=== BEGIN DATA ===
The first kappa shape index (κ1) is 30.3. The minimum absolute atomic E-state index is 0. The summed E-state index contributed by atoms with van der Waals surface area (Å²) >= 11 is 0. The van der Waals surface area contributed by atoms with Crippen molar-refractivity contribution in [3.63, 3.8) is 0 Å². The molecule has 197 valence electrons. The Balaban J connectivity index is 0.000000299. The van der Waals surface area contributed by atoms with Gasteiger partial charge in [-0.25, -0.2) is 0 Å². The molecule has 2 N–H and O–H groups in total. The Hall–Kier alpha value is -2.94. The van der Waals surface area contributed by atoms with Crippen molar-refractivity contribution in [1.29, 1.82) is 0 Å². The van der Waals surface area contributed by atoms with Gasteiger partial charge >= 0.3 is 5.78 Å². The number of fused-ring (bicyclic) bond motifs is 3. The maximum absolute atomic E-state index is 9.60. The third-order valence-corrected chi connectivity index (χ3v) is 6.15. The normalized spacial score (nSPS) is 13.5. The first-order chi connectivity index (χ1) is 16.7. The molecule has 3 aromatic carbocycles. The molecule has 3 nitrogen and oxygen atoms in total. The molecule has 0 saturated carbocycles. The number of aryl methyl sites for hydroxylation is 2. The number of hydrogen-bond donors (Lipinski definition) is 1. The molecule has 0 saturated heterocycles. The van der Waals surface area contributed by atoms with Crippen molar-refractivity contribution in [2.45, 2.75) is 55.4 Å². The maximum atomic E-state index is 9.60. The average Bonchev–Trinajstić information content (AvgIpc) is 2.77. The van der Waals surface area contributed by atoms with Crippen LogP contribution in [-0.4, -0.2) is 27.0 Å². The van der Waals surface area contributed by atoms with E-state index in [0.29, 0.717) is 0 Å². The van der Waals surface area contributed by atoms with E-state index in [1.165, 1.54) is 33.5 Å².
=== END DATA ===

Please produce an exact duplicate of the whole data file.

The first kappa shape index (κ1) is 30.3. The minimum absolute atomic E-state index is 0. The summed E-state index contributed by atoms with van der Waals surface area (Å²) >= 11 is 0. The van der Waals surface area contributed by atoms with Crippen molar-refractivity contribution in [3.63, 3.8) is 0 Å². The molecule has 197 valence electrons. The Balaban J connectivity index is 0.000000299. The van der Waals surface area contributed by atoms with Gasteiger partial charge in [-0.25, -0.2) is 0 Å². The molecule has 2 N–H and O–H groups in total. The Hall–Kier alpha value is -2.94. The van der Waals surface area contributed by atoms with Crippen molar-refractivity contribution in [1.29, 1.82) is 0 Å². The van der Waals surface area contributed by atoms with Gasteiger partial charge >= 0.3 is 5.78 Å². The number of fused-ring (bicyclic) bond motifs is 3. The maximum absolute atomic E-state index is 9.60. The third-order valence-corrected chi connectivity index (χ3v) is 6.15. The normalized spacial score (nSPS) is 13.5. The first-order chi connectivity index (χ1) is 16.7. The molecule has 3 aromatic carbocycles. The molecule has 3 nitrogen and oxygen atoms in total. The molecule has 0 saturated carbocycles. The number of aryl methyl sites for hydroxylation is 2. The number of hydrogen-bond donors (Lipinski definition) is 1. The molecule has 0 saturated heterocycles. The van der Waals surface area contributed by atoms with Crippen molar-refractivity contribution in [2.45, 2.75) is 55.4 Å². The maximum atomic E-state index is 9.60. The average Bonchev–Trinajstić information content (AvgIpc) is 2.77. The van der Waals surface area contributed by atoms with Crippen LogP contribution in [-0.4, -0.2) is 27.0 Å². The van der Waals surface area contributed by atoms with E-state index in [0.29, 0.717) is 0 Å². The van der Waals surface area contributed by atoms with E-state index in [1.165, 1.54) is 33.5 Å².